by Charlie Leck
The My Lai massacre of over 500 unarmed Vietnam people, mostly women, children and elderly, by American troops on 16 March 1968 was a low moment in American history and one of the lowest moments of my life. If you want to resurrect old and sad memories you can read the PBS report about the awful event.
I’m not going to go back to it. Though war sometimes brings out the greatness and heroism of a soldier, it sometime brings out the absolute worst of his character. It was the latter that surfaced at the little village of My Lai in ’68.
Now an awful report about American military brutality is coming out of Afghanistan. It hasn’t even hit the mainstream papers and news organizations yet. It’s a story filed by Jerome Starkey from Kabul. Starkey’s reputation is mixed but his work is basically trusted. In case you haven’t read about this, here’s Starkey’s story.
“That,” as Walter Cronkite used to say, “is the way it is!” Let’s hope the report turns out to be untrue.
Western troops accused of executing 10 Afghan civilians, including children
by Jerome Starkey In Kabul
December 31, 2009 "The Times" --American-led troops were accused yesterday of dragging innocent children from their beds and shooting them during a night raid that left ten people dead.
Afghan government investigators said that eight schoolchildren were killed, all but one of them from the same family. Locals said that some victims were handcuffed before being killed.
Western military sources said that the dead were all part of an Afghan terrorist cell responsible for manufacturing improvised explosive devices (IEDs), which have claimed the lives of countless soldiers and civilians.
“This was a joint operation that was conducted against an IED cell that Afghan and US officials had been developing information against for some time,” said a senior Nato insider. But he admitted that “the facts about what actually went down are in dispute”.
The allegations of civilian casualties led to protests in Kabul and Jalalabad, with children as young as 10 chanting “Death to America” and demanding that foreign forces should leave Afghanistan at once.
President Karzai sent a team of investigators to Narang district, in eastern Kunar province, after reports of a massacre first surfaced on Monday.
“The delegation concluded that a unit of international forces descended from a plane Sunday night into Ghazi Khan village in Narang district of the eastern province of Kunar and took ten people from three homes, eight of them school students in grades six, nine and ten, one of them a guest, the rest from the same family, and shot them dead,” a statement on President Karzai’s website said.
Assadullah Wafa, who led the investigation, said that US soldiers flew to Kunar from Kabul, suggesting that they were part of a special forces unit.
“At around 1 am, three nights ago, some American troops with helicopters left Kabul and landed around 2km away from the village,” he told The Times. “The troops walked from the helicopters to the houses and, according to my investigation, they gathered all the students from two rooms, into one room, and opened fire.” Mr Wafa, a former governor of Helmand province, met President Karzai to discuss his findings yesterday. “I spoke to the local headmaster,” he said. “It’s impossible they were al-Qaeda. They were children, they were civilians, they were innocent. I condemn this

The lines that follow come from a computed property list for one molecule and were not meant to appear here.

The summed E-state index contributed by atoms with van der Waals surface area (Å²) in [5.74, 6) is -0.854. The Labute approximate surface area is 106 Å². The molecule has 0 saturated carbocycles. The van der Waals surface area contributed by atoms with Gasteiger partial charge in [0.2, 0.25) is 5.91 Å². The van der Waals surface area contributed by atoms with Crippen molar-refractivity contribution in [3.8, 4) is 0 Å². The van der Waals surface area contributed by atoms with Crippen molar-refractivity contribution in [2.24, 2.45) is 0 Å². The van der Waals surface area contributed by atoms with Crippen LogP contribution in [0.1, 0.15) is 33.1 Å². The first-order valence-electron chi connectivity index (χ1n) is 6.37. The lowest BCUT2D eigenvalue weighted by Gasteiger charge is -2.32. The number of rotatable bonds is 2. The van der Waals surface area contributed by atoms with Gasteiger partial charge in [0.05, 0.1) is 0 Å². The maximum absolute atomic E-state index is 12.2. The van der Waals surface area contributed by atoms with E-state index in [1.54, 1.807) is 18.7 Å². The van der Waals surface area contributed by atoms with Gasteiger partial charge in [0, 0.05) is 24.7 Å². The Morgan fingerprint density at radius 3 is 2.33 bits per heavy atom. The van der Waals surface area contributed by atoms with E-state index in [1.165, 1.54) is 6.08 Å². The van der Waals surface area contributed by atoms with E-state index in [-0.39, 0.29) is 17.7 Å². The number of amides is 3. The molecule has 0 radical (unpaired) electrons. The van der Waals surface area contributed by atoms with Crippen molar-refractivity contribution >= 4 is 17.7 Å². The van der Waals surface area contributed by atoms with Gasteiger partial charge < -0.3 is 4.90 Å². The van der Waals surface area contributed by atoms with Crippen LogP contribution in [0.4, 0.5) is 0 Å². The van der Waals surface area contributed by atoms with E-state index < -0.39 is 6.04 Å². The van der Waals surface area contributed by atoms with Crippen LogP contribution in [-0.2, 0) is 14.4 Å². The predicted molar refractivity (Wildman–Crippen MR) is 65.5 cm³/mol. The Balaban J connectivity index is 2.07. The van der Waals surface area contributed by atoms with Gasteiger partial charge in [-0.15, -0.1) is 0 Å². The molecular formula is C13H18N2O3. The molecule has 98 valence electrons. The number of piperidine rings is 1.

In a telephone interview last night, the headmaster said that the victims were asleep in three rooms when the troops arrived. “Seven students were in one room,” said Rahman Jan Ehsas. “A student and one guest were in another room, a guest room, and a farmer was asleep with his wife in a third building.
“First the foreign troops entered the guest room and shot two of them. Then they entered another room and handcuffed the seven students. Then they killed them. Abdul Khaliq [the farmer] heard shooting and came outside. When they saw him they shot him as well. He was outside. That’s why his wife wasn’t killed.”
A local elder, Jan Mohammed, said that three boys were killed in one room and five were handcuffed before they were shot. “I saw their school books covered in blood,” he said.
The investigation found that eight of the victims were aged from 11 to 17. The guest was a shepherd boy, 12, called Samar Gul, the headmaster said. He said that six of the students were at high school and two were at primary school. He said that all the students were his nephews. In Jalalabad, protesters set alight a US flag and an effigy of President Obama after chanting “Death to Obama” and “Death to foreign forces”.
In Kabul, protesters held up banners showing photographs of dead children alongside placards demanding “Foreign troops leave Afghanistan” and “Stop killing us”.
Hekmatullah, 10, a protester, said: “We’re sick of Americans bombing us.” Samiullah Miakhel, 60, a protester. said: “The Americans are just all the time killing civilians.”
Nato’s International Security Assistance Force said that there was “no direct evidence to substantiate” Mr Wafa’s claims that unarmed civilians were harmed in what it described as a “joint coalition and Afghan security force” operation.
“As the joint assault force entered the village they came under fire from several buildings and in returning fire killed nine individuals,” he said.